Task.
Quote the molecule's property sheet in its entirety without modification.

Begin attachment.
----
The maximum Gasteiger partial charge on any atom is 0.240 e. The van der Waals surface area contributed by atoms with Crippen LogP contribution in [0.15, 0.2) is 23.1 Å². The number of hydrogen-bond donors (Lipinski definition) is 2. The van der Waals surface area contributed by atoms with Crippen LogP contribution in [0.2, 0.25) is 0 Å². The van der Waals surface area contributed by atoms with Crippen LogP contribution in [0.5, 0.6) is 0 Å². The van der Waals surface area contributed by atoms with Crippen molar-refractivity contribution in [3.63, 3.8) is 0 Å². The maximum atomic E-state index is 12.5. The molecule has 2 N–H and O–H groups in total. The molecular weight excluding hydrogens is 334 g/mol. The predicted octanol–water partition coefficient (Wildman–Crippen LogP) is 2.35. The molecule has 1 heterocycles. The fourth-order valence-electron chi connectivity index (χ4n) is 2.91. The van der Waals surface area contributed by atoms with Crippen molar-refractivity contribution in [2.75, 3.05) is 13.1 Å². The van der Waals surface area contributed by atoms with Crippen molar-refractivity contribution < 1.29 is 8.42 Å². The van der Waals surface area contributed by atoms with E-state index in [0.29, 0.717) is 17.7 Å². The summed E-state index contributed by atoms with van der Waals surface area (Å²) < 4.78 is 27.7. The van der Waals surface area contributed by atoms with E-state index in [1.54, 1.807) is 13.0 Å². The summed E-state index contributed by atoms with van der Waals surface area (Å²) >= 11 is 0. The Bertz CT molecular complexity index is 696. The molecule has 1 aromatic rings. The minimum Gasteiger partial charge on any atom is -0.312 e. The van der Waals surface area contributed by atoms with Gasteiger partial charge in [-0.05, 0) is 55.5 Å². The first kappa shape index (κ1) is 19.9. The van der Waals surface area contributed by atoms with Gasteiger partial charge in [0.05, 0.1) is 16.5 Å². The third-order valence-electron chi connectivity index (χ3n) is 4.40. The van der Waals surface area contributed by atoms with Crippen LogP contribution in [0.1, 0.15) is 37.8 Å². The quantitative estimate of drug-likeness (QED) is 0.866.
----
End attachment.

The maximum Gasteiger partial charge on any atom is 0.240 e. The van der Waals surface area contributed by atoms with Crippen LogP contribution in [0.15, 0.2) is 23.1 Å². The number of hydrogen-bond donors (Lipinski definition) is 2. The van der Waals surface area contributed by atoms with Crippen LogP contribution in [0.2, 0.25) is 0 Å². The van der Waals surface area contributed by atoms with Crippen LogP contribution in [0.5, 0.6) is 0 Å². The van der Waals surface area contributed by atoms with Crippen molar-refractivity contribution in [3.63, 3.8) is 0 Å². The maximum atomic E-state index is 12.5. The molecule has 2 N–H and O–H groups in total. The molecular weight excluding hydrogens is 334 g/mol. The predicted octanol–water partition coefficient (Wildman–Crippen LogP) is 2.35. The molecule has 1 heterocycles. The fourth-order valence-electron chi connectivity index (χ4n) is 2.91. The van der Waals surface area contributed by atoms with Crippen molar-refractivity contribution in [2.75, 3.05) is 13.1 Å². The van der Waals surface area contributed by atoms with Crippen molar-refractivity contribution < 1.29 is 8.42 Å². The van der Waals surface area contributed by atoms with E-state index in [0.29, 0.717) is 17.7 Å². The summed E-state index contributed by atoms with van der Waals surface area (Å²) < 4.78 is 27.7. The van der Waals surface area contributed by atoms with E-state index in [1.54, 1.807) is 13.0 Å². The summed E-state index contributed by atoms with van der Waals surface area (Å²) >= 11 is 0. The Bertz CT molecular complexity index is 696. The molecule has 1 aromatic rings. The minimum Gasteiger partial charge on any atom is -0.312 e. The van der Waals surface area contributed by atoms with Gasteiger partial charge in [-0.05, 0) is 55.5 Å². The first kappa shape index (κ1) is 19.9. The van der Waals surface area contributed by atoms with Gasteiger partial charge in [0.05, 0.1) is 16.5 Å². The third-order valence-electron chi connectivity index (χ3n) is 4.40. The van der Waals surface area contributed by atoms with Crippen LogP contribution in [0.1, 0.15) is 37.8 Å². The quantitative estimate of drug-likeness (QED) is 0.866.